`Banned` Sreesanth hints he might play for another country

If not India I’d like to play for another country’ Sreesanth after reimposition of life ban

Dibyangshu Sarkar AFP

From then, Sreesanth was verbally challenging the BCCI to remove the ban and asked why they were only taking actions on him and not giving out the names of other 13 cricketers who were also involved.

Sreesanth was caught up in a controversy over betting and spot fixing in the Indian Preemier League (IPL) along with his Rajasthan Royals teammates Ankit Chavan and Ajith Chandila in 2013.

A single-judge bench of the Kerala High Court had overturned the ban on September 18 only for the BCCI to have it restored following an appeal.

So, he has come out and threatened to "play from other country".

DNA has learnt that Sreesanth did make any attempt in the past to play in the Scottish League, but BCCI refused to give any kind of permission that is required by ICC administered bodies.

Sreesanth had claimed that he still had six years of cricket left in him and that he would be looking at options elsewhere after the Kerala High Court had reinstated the ban imposed by the BCCI for his alleged role in the 2013 IPL spot-fixing scandal. "And not only that, BCCI is a private firm; it is only us who say that this is the Indian team, but you know BCCI is a private body after all", said Sreesanth in an event in Dubai. He might get to play for another country as there have been other Indian players who went on to play for a country other than India.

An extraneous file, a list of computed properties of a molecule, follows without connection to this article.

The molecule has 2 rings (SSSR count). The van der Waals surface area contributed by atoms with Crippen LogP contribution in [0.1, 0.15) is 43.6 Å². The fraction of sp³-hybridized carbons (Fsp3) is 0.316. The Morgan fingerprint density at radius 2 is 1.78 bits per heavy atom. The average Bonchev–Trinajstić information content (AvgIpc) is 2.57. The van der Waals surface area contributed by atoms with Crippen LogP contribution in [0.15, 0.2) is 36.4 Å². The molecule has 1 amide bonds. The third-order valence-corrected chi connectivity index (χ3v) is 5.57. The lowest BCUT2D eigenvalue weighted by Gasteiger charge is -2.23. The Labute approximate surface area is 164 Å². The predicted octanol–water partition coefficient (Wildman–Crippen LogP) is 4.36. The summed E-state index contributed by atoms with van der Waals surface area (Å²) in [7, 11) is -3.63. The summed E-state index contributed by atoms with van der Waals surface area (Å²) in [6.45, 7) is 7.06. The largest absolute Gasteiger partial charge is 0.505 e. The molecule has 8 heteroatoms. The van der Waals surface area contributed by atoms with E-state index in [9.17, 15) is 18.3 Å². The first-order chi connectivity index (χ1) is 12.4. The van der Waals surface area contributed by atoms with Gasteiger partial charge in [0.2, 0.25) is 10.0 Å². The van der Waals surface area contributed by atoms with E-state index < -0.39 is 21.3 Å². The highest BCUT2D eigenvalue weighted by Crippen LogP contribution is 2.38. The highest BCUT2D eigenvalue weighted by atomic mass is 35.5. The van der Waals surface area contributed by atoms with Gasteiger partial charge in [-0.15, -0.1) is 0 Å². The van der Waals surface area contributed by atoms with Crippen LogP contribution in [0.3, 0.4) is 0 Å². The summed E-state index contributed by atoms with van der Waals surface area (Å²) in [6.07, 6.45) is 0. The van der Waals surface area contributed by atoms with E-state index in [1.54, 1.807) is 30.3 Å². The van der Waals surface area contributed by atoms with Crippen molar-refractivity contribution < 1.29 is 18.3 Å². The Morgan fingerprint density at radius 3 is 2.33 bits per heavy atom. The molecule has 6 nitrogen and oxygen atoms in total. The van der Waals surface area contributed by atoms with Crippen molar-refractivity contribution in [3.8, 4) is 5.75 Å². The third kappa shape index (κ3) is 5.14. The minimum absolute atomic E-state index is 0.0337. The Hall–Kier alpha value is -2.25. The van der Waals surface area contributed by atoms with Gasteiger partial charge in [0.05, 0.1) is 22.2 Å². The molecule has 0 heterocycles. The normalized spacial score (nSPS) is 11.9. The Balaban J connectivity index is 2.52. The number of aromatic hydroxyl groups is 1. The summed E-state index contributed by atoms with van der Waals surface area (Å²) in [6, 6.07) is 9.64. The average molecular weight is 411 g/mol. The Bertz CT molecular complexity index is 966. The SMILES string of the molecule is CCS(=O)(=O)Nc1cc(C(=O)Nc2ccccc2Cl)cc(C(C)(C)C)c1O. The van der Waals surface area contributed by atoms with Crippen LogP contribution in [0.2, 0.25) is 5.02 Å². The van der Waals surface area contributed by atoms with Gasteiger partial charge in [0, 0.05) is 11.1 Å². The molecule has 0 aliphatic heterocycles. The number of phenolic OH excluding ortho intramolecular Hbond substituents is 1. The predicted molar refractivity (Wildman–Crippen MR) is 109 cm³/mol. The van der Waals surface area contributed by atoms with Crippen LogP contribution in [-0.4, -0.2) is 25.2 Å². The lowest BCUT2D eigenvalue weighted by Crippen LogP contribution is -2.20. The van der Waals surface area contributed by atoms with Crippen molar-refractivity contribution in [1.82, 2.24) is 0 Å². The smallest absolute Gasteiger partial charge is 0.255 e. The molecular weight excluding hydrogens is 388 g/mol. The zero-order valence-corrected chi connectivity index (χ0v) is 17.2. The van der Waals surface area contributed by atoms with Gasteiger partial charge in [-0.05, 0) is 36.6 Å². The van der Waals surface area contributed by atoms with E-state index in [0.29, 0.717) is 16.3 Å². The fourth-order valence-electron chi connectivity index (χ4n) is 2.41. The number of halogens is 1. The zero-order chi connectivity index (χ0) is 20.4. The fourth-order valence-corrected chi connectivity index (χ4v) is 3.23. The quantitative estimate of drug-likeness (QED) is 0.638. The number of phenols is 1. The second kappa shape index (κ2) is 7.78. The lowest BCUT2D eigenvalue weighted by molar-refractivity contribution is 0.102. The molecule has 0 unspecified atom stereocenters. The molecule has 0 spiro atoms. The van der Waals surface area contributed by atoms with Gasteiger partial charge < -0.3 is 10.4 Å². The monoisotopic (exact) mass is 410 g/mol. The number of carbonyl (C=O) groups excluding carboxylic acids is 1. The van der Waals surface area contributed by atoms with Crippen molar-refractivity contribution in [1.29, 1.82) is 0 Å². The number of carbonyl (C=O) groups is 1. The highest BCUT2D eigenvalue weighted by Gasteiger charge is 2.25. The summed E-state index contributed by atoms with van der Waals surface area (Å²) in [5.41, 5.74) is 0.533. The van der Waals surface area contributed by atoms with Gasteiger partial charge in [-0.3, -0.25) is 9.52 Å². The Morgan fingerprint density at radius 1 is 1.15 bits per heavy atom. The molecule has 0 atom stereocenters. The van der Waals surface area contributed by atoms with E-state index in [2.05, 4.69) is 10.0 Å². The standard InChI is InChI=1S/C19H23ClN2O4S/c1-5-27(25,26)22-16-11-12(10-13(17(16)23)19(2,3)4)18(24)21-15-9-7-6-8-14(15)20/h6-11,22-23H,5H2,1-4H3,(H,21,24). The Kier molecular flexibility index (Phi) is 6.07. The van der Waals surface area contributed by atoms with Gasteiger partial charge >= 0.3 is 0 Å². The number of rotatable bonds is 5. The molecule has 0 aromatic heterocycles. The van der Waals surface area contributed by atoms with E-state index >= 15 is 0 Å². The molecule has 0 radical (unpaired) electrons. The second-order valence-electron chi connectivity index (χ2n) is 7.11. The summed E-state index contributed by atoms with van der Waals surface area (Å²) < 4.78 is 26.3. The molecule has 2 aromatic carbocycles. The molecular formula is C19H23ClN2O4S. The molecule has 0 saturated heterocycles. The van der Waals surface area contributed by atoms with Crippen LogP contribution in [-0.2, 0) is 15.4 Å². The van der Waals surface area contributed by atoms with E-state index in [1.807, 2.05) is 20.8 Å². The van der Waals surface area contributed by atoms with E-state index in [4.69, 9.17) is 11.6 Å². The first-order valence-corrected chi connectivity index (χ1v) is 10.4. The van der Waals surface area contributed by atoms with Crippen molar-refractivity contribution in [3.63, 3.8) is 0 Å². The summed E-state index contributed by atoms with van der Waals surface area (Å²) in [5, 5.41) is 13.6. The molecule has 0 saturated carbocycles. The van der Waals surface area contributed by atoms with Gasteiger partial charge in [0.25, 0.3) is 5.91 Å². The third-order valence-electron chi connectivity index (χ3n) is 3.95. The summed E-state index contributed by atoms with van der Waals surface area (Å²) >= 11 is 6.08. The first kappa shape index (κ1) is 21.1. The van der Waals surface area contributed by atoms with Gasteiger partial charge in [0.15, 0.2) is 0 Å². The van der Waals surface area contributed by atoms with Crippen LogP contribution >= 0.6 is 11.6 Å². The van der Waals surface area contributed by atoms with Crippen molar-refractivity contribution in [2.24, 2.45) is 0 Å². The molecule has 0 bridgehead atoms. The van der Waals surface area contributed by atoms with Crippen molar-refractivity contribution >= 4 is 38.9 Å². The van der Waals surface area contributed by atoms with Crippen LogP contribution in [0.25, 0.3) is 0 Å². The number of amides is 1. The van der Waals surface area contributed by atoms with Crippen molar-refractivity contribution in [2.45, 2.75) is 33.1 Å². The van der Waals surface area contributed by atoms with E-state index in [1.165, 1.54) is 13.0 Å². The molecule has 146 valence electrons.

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BCCI's acting president CK Khanna stressed that there is no room for a player banned by his country's cricket board to play for another country.

"Yes, representing Kerala in Ranji Trophy is different. I had hoped to win Ranji Trophy, Irani for Kerala, but the decision rests up on the BCCI", he had said. Notably, Sreesanth had approached the BCCI to let him play club cricket in Scotland, but his request was turned down earlier this year, after which he sought the court's intervention over his ban.

BCCI argued that the criminal proceedings initiated by the Delhi Police against the cricketer had no bearing on its own investigation.

Allowing the appeal filed by the BCCI, the division bench headed by Chief Justice held that there is no violation of natural justice against the cricketer and quashed the single bench order in Sreesanth's favour.

Sreesanth reacted to the court's decision, by tweeting "the worst decision ever".

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